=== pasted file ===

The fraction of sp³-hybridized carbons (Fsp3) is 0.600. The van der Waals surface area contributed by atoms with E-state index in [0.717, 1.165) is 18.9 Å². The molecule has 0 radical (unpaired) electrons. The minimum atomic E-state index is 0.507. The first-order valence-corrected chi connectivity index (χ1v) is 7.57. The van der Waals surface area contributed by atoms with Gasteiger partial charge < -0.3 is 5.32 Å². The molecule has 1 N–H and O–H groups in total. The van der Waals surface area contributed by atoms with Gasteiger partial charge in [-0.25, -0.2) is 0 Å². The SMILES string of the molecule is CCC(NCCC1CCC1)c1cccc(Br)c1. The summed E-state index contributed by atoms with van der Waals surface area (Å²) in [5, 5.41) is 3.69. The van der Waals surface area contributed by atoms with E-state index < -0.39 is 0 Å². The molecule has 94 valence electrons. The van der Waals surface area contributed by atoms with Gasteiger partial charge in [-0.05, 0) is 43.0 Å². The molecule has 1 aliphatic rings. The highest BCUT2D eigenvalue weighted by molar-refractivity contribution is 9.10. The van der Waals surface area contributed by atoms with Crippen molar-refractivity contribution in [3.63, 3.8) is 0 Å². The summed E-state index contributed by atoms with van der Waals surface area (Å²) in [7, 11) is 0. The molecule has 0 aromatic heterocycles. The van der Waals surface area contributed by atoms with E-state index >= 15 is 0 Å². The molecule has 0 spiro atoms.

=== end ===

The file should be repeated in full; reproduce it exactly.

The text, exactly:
The fraction of sp³-hybridized carbons (Fsp3) is 0.600. The van der Waals surface area contributed by atoms with E-state index in [0.717, 1.165) is 18.9 Å². The molecule has 0 radical (unpaired) electrons. The minimum atomic E-state index is 0.507. The first-order valence-corrected chi connectivity index (χ1v) is 7.57. The van der Waals surface area contributed by atoms with Gasteiger partial charge < -0.3 is 5.32 Å². The molecule has 1 N–H and O–H groups in total. The van der Waals surface area contributed by atoms with Gasteiger partial charge in [-0.25, -0.2) is 0 Å². The SMILES string of the molecule is CCC(NCCC1CCC1)c1cccc(Br)c1. The summed E-state index contributed by atoms with van der Waals surface area (Å²) in [5, 5.41) is 3.69. The van der Waals surface area contributed by atoms with E-state index < -0.39 is 0 Å². The molecule has 94 valence electrons. The van der Waals surface area contributed by atoms with Gasteiger partial charge in [-0.05, 0) is 43.0 Å². The molecule has 1 aliphatic rings. The highest BCUT2D eigenvalue weighted by molar-refractivity contribution is 9.10. The van der Waals surface area contributed by atoms with Crippen molar-refractivity contribution in [3.63, 3.8) is 0 Å². The summed E-state index contributed by atoms with van der Waals surface area (Å²) in [7, 11) is 0. The molecule has 0 aromatic heterocycles. The van der Waals surface area contributed by atoms with E-state index >= 15 is 0 Å². The molecule has 0 spiro atoms.